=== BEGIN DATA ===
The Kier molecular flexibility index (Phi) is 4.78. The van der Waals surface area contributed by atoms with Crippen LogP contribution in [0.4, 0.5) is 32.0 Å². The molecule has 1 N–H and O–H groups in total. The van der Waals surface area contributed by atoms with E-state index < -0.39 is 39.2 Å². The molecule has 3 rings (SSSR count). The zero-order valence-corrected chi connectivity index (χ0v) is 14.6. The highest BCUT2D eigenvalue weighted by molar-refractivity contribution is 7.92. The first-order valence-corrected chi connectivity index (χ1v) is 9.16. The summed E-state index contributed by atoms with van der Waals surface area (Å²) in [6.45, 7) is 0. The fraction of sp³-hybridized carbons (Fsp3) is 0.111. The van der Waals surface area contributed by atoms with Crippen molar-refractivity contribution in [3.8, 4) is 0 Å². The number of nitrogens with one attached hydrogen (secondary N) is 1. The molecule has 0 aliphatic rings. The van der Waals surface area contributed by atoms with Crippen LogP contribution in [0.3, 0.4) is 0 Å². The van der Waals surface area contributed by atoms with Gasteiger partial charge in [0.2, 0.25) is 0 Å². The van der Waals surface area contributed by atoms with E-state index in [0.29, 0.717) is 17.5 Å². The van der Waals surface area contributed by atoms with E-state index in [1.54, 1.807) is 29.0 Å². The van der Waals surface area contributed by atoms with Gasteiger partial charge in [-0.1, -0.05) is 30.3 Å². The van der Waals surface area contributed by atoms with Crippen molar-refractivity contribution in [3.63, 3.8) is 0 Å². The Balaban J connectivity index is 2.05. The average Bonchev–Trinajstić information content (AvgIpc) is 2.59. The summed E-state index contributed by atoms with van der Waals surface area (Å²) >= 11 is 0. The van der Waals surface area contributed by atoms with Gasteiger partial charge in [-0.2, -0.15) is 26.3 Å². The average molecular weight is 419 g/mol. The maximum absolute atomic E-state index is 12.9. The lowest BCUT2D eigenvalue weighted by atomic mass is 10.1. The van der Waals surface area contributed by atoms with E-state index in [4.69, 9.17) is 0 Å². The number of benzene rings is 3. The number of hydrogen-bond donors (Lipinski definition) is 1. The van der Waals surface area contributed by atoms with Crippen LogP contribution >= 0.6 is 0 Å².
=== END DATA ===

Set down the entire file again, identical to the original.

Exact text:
The Kier molecular flexibility index (Phi) is 4.78. The van der Waals surface area contributed by atoms with Crippen LogP contribution in [0.4, 0.5) is 32.0 Å². The molecule has 1 N–H and O–H groups in total. The van der Waals surface area contributed by atoms with E-state index < -0.39 is 39.2 Å². The molecule has 3 rings (SSSR count). The zero-order valence-corrected chi connectivity index (χ0v) is 14.6. The highest BCUT2D eigenvalue weighted by molar-refractivity contribution is 7.92. The first-order valence-corrected chi connectivity index (χ1v) is 9.16. The summed E-state index contributed by atoms with van der Waals surface area (Å²) in [6.45, 7) is 0. The fraction of sp³-hybridized carbons (Fsp3) is 0.111. The van der Waals surface area contributed by atoms with Crippen molar-refractivity contribution in [3.8, 4) is 0 Å². The number of nitrogens with one attached hydrogen (secondary N) is 1. The molecule has 0 aliphatic rings. The van der Waals surface area contributed by atoms with Crippen LogP contribution in [0.3, 0.4) is 0 Å². The van der Waals surface area contributed by atoms with Gasteiger partial charge in [0.2, 0.25) is 0 Å². The van der Waals surface area contributed by atoms with E-state index in [0.29, 0.717) is 17.5 Å². The van der Waals surface area contributed by atoms with E-state index in [1.54, 1.807) is 29.0 Å². The van der Waals surface area contributed by atoms with Gasteiger partial charge in [-0.1, -0.05) is 30.3 Å². The van der Waals surface area contributed by atoms with Crippen molar-refractivity contribution in [3.63, 3.8) is 0 Å². The Balaban J connectivity index is 2.05. The average Bonchev–Trinajstić information content (AvgIpc) is 2.59. The summed E-state index contributed by atoms with van der Waals surface area (Å²) >= 11 is 0. The van der Waals surface area contributed by atoms with Gasteiger partial charge in [-0.2, -0.15) is 26.3 Å². The average molecular weight is 419 g/mol. The maximum absolute atomic E-state index is 12.9. The lowest BCUT2D eigenvalue weighted by atomic mass is 10.1. The van der Waals surface area contributed by atoms with E-state index in [4.69, 9.17) is 0 Å². The number of benzene rings is 3. The number of hydrogen-bond donors (Lipinski definition) is 1. The van der Waals surface area contributed by atoms with Crippen LogP contribution >= 0.6 is 0 Å².